By Skip Moskey
The Ben Grosvenor Inn, Pomfret, Conn. (Undated, but likely prior to 1894; author’s collection)
One of the most enjoyable aspects of writing a biography of Larz and Isabel Anderson was discovering what their childhoods and young adult years were like. Whatever had been written about them before my book’s publication in 2016, little was known about the juvenile period of their lives.
In reading Larz’s journals, I found many references to “Pomfret” and “Mrs. Grosvenor.” With those clues in hand, I quickly discovered the existence of The Ben Grosvenor Inn in Pomfret, Connecticut, a popular destination for vacations in the late 19th century. At the time that the Andersons were spending summers in Pomfret, the inn had already been in business since 1765, when it was known a Caleb Grosvenor’s Inn.
Sign for Caleb Grosvenor’s Inn, Pomfret, Connecticut, ca. 1772–1786.
This sign was repainted by illustrator Augustus Hoppin in 1894 for the Ben Grosvenor, a popular Colonial revival country inn in Pomfret. (Connecticut Historical Society)
During the Gilded Age, the town promoted itself as a place where a quiet and cool vacation could be had, away from the heat and grime of east coast cities. According to The Connecticut Quarterly of 1896, the town offered several amenities to vacationers, including The Pomfret Club. The club house, designed by architect George Keller of Hartford, was set on six acres of “valuable land” and offered tennis, croquet, bowling, and archery. The club house also was home to the Pomfret Library Association and to Pomfret Hall, the setting for “numerous dances, musicales, lectures, fairs, plays, and operettas.”
During Larz Anderson’s childhood and college years, his parents brought him and his sister Elsie on vacation to The Ben Grosvenor Inn, where they would spend several weeks each summer enjoying the clean, cool air of the eastern hills of the Nutmeg State. The old, rambling Dutch Colonial-style house was the perfect setting for a restful family vacation. Its two-story wrap-around front porch with rocking chairs was a place where guests could sit in the shade and talk on a warm summer day. There was also at least one cottage for guests. The Connecticut Quarterly proclaimed the inn “accessible, commodious, and popular [and] furnishes a large and select coterie with what they want.”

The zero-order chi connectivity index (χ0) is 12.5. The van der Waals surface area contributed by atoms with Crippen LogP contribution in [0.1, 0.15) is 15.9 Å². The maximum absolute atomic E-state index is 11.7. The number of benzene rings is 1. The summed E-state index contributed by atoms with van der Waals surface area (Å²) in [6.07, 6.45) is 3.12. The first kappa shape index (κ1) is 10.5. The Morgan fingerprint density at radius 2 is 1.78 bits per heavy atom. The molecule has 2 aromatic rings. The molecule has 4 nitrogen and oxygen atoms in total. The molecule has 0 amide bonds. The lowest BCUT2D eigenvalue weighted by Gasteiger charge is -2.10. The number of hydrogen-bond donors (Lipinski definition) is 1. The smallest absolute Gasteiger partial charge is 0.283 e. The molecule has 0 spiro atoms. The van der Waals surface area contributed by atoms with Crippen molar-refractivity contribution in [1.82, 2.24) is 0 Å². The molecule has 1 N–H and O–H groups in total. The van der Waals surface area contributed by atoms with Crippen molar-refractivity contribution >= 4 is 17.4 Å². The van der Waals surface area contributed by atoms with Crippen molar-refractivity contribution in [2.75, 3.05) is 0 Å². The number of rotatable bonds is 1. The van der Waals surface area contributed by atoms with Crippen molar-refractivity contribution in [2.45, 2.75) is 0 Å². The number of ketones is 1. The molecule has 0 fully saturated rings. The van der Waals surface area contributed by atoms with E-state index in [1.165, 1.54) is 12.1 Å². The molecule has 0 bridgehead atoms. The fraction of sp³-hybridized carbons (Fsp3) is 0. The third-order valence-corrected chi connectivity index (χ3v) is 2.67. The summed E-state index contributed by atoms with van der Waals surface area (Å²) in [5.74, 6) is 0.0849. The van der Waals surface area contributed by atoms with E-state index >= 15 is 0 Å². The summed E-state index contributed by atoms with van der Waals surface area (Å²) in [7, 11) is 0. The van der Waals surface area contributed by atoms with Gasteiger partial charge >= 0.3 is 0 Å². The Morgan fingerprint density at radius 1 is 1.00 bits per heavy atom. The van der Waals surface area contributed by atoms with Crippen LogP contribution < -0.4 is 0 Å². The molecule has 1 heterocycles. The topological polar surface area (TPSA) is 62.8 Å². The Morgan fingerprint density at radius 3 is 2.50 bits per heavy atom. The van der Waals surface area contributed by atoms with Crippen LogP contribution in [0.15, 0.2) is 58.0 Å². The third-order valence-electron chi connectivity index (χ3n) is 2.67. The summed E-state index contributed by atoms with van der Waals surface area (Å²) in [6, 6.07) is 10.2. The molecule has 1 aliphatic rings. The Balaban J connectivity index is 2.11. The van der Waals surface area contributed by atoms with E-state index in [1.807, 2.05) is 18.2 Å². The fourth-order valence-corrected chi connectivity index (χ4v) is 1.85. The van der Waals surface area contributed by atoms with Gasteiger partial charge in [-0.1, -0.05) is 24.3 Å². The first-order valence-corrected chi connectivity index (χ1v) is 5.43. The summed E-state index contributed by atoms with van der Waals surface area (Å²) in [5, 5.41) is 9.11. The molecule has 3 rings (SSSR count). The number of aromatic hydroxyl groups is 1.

The “East Cottage” at The Ben Grosvenor Inn, Pomfret (1929; author’s collection).
During the time that the Nicholas Longworth Andersons stayed there in the 1880s, Mr. and Mrs. Ben Grosvenor themselves were in command of the establishment. Larz had lifelong and very fond memories of the table Mrs. Grosvenor laid for her guests at every meal. Throughout his life, he often longed for what he called “the Pomfret cookbook” – a reference to her hearty and wholesome cooking.
The Inn building remained standing until 1960 and was then demolished. The outline of its foundation is still visible on Google Earth satellite imagery of Pomfret, which you can see by clicking here, or in the 2016 site photograph below. The inn was located on the large expanse of lawn just south of the former First Congregational Church of Pomfret built in 1860.
In late summer 1889, when Larz returned from his year-long round-the-word trip, he went straight to Pomfret to see his family:
On landing in New York I took the first train through the familiar landscape to Pomfret, where the dearest of families gave me the most welcome of welcomes, and I was home again!
The author, Skip Moskey, on the site of The Ben Grosvenor Inn, Pomfret, CT (June 2016). Note that outlines of the Inn’s foundations are still visible in the ground.
Originally published August 16, 2015; revised and updated, July 30, 2017.
To view the book trailer for Larz and Isabel Anderson: Wealth and Celebrity in the Gilded Age, please Click Here: Book Trailer.